Steve Bell is a seasoned, Juno Award winning song-writer / musician based in Winnipeg, Manitoba. In recent years, his thoughtful folk messages have caught the notice of symphony crowds with touring performances backed by a variety of city orchestras. But behind and beyond the pristine quality of his musicianship and lyrics, Steve stands in the tradition of Canadian artists with a heart for integrating spirituality and justice (Bruce Cockburn for example). He is involved in humanitarian work both locally and nationally. In a recent interview with Bell, I asked him to share the backstory to his social concern. Two items from his childhood especially caught my attention.
First, he described his father's involvement with the Canadian prison system, where as a Baptist pastor he would take Steve for chapel sessions with inmates. Early on, Steve took note of the disproportionate number of First Nations people who had been incarcerated. When he asked why this was so, Steve's dad replied that this was a question he should pursue for the rest of his life. When I heard this story, the vibe I got was that even as a boy, Bell was taught to look for the underlying justice issues lurking within the system, to ask tough 'why' questions the our society would rather avoid addressing, and to be salt and light in dark places.
Steve also shared with me about the time when the Canadian Catholic philosopher and l'Arche founder, Jean Vanier, visited their home. Normally life around the supper table was lively but with Vanier there, things were more subdued. After supper, Steve left the adults at the table to go play outside. At some point, he felt a tangible shift in the atmosphere and knew that something had very obviously had happened. Turning around, he saw Vanier sitting on the porch with a look of rapture on his face. Clearly he was gazing at something absolutely wonderful. Steve looked over his shoulder to see what this marvel could be, but when he did, he saw nothing behind him. He suddenly realized that Vanier had been looking at him. It was Bell's first experience of consciously 'being seen' and had a profound impact on his identity.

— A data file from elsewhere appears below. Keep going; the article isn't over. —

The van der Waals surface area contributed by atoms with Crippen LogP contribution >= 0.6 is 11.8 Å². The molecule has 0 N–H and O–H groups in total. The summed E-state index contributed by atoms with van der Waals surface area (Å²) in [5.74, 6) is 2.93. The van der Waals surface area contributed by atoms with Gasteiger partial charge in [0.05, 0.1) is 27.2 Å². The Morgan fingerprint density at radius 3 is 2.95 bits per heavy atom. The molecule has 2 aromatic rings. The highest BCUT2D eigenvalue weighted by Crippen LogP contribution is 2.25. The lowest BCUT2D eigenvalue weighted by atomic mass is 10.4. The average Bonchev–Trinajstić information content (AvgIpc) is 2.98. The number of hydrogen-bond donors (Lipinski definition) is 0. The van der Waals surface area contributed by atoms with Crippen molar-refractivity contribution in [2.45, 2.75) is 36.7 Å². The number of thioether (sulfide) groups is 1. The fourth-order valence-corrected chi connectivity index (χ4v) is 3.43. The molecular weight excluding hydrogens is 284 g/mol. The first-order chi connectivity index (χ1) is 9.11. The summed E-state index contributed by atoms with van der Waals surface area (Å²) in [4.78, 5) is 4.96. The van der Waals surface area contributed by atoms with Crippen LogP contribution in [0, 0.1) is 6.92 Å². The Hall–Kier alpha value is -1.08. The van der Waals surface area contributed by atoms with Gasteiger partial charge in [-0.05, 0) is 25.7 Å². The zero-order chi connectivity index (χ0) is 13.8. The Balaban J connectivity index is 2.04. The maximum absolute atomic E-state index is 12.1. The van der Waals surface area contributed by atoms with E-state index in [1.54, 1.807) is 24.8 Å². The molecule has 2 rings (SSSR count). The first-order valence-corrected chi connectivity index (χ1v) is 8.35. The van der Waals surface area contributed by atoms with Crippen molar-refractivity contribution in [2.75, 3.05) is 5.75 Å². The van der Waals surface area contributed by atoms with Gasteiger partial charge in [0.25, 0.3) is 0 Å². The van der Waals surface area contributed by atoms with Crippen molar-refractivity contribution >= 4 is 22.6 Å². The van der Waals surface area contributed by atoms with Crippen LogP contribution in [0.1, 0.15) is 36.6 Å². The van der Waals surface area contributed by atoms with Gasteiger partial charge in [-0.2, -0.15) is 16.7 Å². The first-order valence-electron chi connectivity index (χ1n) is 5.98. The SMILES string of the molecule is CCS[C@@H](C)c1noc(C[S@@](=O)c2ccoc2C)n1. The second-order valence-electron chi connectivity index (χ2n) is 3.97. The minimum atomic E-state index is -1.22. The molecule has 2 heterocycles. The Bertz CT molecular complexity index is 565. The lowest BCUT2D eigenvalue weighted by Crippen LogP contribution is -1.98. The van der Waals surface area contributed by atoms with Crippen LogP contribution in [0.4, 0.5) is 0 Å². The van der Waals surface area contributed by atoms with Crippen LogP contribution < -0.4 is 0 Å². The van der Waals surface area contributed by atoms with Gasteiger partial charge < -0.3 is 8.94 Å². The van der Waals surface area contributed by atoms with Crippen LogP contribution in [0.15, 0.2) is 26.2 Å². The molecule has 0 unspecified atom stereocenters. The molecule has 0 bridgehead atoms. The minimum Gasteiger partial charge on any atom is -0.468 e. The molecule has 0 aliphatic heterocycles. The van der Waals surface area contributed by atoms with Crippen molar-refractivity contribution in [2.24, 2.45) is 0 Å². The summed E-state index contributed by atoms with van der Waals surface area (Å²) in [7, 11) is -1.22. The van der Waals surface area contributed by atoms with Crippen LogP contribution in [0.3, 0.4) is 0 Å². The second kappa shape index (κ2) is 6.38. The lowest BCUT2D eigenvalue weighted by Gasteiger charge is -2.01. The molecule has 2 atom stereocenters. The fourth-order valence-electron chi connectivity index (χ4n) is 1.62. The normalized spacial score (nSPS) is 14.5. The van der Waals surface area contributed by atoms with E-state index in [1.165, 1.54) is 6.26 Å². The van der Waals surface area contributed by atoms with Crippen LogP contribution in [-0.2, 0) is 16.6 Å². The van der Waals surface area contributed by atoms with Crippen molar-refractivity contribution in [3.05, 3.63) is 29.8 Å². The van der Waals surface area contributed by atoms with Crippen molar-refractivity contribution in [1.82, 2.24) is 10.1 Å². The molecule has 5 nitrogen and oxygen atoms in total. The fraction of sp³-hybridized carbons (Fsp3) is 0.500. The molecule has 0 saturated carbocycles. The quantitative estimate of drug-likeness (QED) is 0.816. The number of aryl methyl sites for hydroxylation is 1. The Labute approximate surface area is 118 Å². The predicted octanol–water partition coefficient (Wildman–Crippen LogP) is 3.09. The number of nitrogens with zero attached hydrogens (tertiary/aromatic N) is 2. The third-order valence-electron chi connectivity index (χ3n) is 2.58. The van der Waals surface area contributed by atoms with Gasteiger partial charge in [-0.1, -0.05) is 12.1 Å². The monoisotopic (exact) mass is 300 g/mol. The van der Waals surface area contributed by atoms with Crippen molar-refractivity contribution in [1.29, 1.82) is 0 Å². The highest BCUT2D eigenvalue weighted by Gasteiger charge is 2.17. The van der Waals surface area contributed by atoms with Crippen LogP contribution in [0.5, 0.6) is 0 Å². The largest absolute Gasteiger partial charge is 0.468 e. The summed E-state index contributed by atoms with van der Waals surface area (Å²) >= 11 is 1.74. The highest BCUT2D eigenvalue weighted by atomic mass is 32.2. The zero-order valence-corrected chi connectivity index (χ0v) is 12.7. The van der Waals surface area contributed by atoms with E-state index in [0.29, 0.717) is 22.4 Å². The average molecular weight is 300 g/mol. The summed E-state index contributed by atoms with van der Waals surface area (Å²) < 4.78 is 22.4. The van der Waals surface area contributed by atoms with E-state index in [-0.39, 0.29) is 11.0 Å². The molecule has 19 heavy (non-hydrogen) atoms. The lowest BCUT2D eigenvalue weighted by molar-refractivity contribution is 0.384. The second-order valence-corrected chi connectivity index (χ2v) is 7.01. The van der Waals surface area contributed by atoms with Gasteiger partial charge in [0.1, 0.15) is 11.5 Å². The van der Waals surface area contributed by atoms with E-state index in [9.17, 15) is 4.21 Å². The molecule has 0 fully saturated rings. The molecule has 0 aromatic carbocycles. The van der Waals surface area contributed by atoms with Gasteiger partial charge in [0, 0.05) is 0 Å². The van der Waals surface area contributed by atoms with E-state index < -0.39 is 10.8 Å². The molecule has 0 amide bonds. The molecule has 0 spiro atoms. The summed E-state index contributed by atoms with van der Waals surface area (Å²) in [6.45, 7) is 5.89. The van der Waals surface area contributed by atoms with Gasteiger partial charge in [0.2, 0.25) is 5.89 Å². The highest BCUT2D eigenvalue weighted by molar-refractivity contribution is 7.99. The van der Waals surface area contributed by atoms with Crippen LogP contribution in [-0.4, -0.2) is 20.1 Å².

A few weeks later, he asked his father how one can know what to do with his life. His dad wisely responded by offering a better question: not 'what we are to do' but 'who we are to be.' He suggested thinking about someone whose qualities he admired and finding out what they had done to nurture those traits. Steve asked, 'What if that person is a Roman Catholic?' (a loaded question for Baptists in those days). His dad knew immediately that Steve was referring to Vanier and responded, 'Then so be it.'
However different Bell's extroverted temperament might be from that of a Vanier, along with his musical gifts he strikes me as a philosopher-activist in his own right. I was delighted to discover his familiarity with thinkers such as Hans Urs Von Balthasar, George Grant, and Simone Weil. He brings together personal faith and public life in heart-felt lyrics such as 'Lament for a Nation' (after Grant's book title from 1965) in response to Canada's free trade agreement in the Mulroney era. Hardly a shallow diddy for privatized pietism!
Bell is back with a new album, 'Kin-dness', the title track emphasizing 'kin' as the root of 'kindness'. The album will be launched with a tour starting Feb. 10 at Little Trinity Anglican Church in Toronto (see tour dates), a Christian fellowship known for its history and heart for community social service among the impoverished in Toronto.
The sounds of this new album are typically fresh and beautiful--the questions challenging and prophetic. He asks for example, 'Borders have their place, no doubt, But who gives the orders to abandon hope for common ground?' While I was still asking myself what that means, Bell comes to his punchline, 'It's always been about love. It's only ever been about love.' He reminds us in 'Kindness' that 'Christ has no body here but ours ...Through our touch, our smile, our listening ear, embodied in us, Jesus is living here... let us go into this world with kindness.'
In the album notes, we find Bell pushing theo-political buttons about the tone of public discourse and the environment. He says,
Socially, we’ve seen great change. South of our border the Bush years have given way to the Obama years with an accelerated and alarming degradation of public discourse. Among other things, it seems we have thoroughly abandoned thoughtful, public debate for vitriol and smug insult. Canada may have some vestige of decorum left but among other indicators, recent mayoral elections across the country have perhaps shown a trend otherwise – exposing a people who have “forgotten how to blush.”
Environmentally, the changes being demanded of us are enormous while collectively we are perhaps experiencing a failure of nerve to address decisively a crisis we will no doubt pass on to our beloved children. We may yet come to find the shame more crippling than the crisis itself. Heaven forbid.
This is what we get with Bell: a musical approach that leads us to contemplative openness and in that space, the prophetic voice comes to invite transformation of our lives, community and nation. Yet as hard as the truth can be (cf. his song, 'Stubble and Hay') I don't find Bell--whether personally, or in his albums, or in his concerts--to be condemning or pessimistic. At the end of the day he is a minister of good news. He sings, 'We are not alone ... There is good work to do'. Indeed, he is doing it.